Western Sahara or the Saharawi Arab Democratic Republic (SADR) is Africa’s last colony; a colony of an African country – Morocco. Western Sahara wasa Spanish colony until 1975 when the colonial power, without making the traditional decolonization arrangements, handed over the territory to Morocco and Mauritania.
The Saharawis resisted Moroccan occupation and advocated for independence under the leadership of the Popular Front for the Liberation of Saguia el-Hamra and Rio de Oro (Frente Polisario or Polisario Front), which had been formed in 1973.
Western Sahara was admitted as a member state of the Organization of African Unity (OAU) (now the African Union) in 1984. Morocco left the OAU in protest. It has not rejoined the Organization.
Talks between the disputing parties – Morocco and the Polisario Front – ended on Long Island (New York) yesterday, with the two sides agreeing to continue their discussions next month and again early next year.
The talks were held at the invitation of UN Secretary-General Ban Ki-moon’s Personal Envoy for Western Sahara, Christopher Ross. The two-day discussions also included representatives of the neighbouring States of Algeria and Mauritania.
Despite the fact that ‘each party continues to reject the proposal of the other as a basis for future negotiations,’ the talks were said to be ‘broad and frank discussions’ of each other’s proposals.
The United Nations has been involved in efforts towards a settlement in the territory since 1976, when fighting broke out between Morocco and the Polisario Front.
In September 1991, the UN-brokered a ceasefire, ending the guerrilla war between Polisario and Moroccan forces. The UN Mission for the Referendum in Western Sahara (MINURSO) was established to oversee the ceasefire andorganize the referendum on self-determination.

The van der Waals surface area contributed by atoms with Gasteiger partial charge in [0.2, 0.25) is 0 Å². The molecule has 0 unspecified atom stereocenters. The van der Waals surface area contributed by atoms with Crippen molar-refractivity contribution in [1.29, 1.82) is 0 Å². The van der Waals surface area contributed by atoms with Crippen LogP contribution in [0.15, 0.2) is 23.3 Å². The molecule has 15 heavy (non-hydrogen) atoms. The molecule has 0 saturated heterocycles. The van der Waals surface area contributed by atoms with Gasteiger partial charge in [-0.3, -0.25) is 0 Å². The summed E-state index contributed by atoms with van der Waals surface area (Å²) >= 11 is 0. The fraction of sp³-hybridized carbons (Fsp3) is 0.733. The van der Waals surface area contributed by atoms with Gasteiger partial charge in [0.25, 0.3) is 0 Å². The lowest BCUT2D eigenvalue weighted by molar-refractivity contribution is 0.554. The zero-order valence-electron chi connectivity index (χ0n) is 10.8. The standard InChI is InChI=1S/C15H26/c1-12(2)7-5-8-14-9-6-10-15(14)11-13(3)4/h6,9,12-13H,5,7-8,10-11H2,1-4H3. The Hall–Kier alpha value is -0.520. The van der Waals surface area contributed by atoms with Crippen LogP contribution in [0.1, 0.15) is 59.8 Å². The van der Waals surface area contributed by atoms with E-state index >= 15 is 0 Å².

A referendum was set for January 1992 but was postponed because of a dispute over who is eligible to vote. Among other issues, Polisario regards Moroccan ‘settlers’ as ineligible to vote.
Morocco has presented a plan for autonomy while the position of the Polisario Front is that the territory’s final status should be decided in a referendum on self-determination that includes independence as an option.
In its Resolution 1871 of 2009, the Security Council called on the parties to continue their dialogue under the auspices of the Secretary-General to achieve ‘a just, lasting and mutually acceptable political solution, which will provide for the self-determination of the people of Western Sahara.’
The territory hasbeen on the United Nations list of non-self-governing territories since 1963 followingcenturies-old historical claimon the colony by Morocco. In 1966, the UN called on Spain directly for the first time to decolonize the territory.
In June 1975, Morocco’s King Hassan took the territorial dispute to the World Court in The Hague. The court ruled that the people of Western Sahara should be allowed to settle the sovereignty issue through self-determination under a referendum organized by Spain.
In November 1975, King Hassan launched the ‘Green March’ with 350,000 unarmed Moroccans crossing into the territory. In December that year, Morocco sent in forces to occupy the territory.
In 1979, Mauritania signed a peace deal with Polisario and renounced its claim to Western Sahara. Morocco annexed Mauritania’s share of the territory in1980.
In 2003, the UN proposed that Western Sahara becomes a semi-autonomous region of Morocco for a transition period of up to five years, to be followed by a referendum on whether the territory should become independent, semi-autonomous or integrated with Morocco. Polisario endorsed the plan but Morocco rejected it, saying it will never give up sovereignty.
A large portion of the SDAR’s population of about 250,000 lives as internally displaced persons in the territory as well as refugees in camps in the Tindouf region of Algeria, where Polisario maintains a government-in-exile.
Western Sahara possesses one of the world’s largest phosphate deposits and rich fishing grounds. In addition, it is thought that there are considerable reserves of oil and gas along the coast.
Western Sahara is the subject of Africa’s longest-running territorial dispute.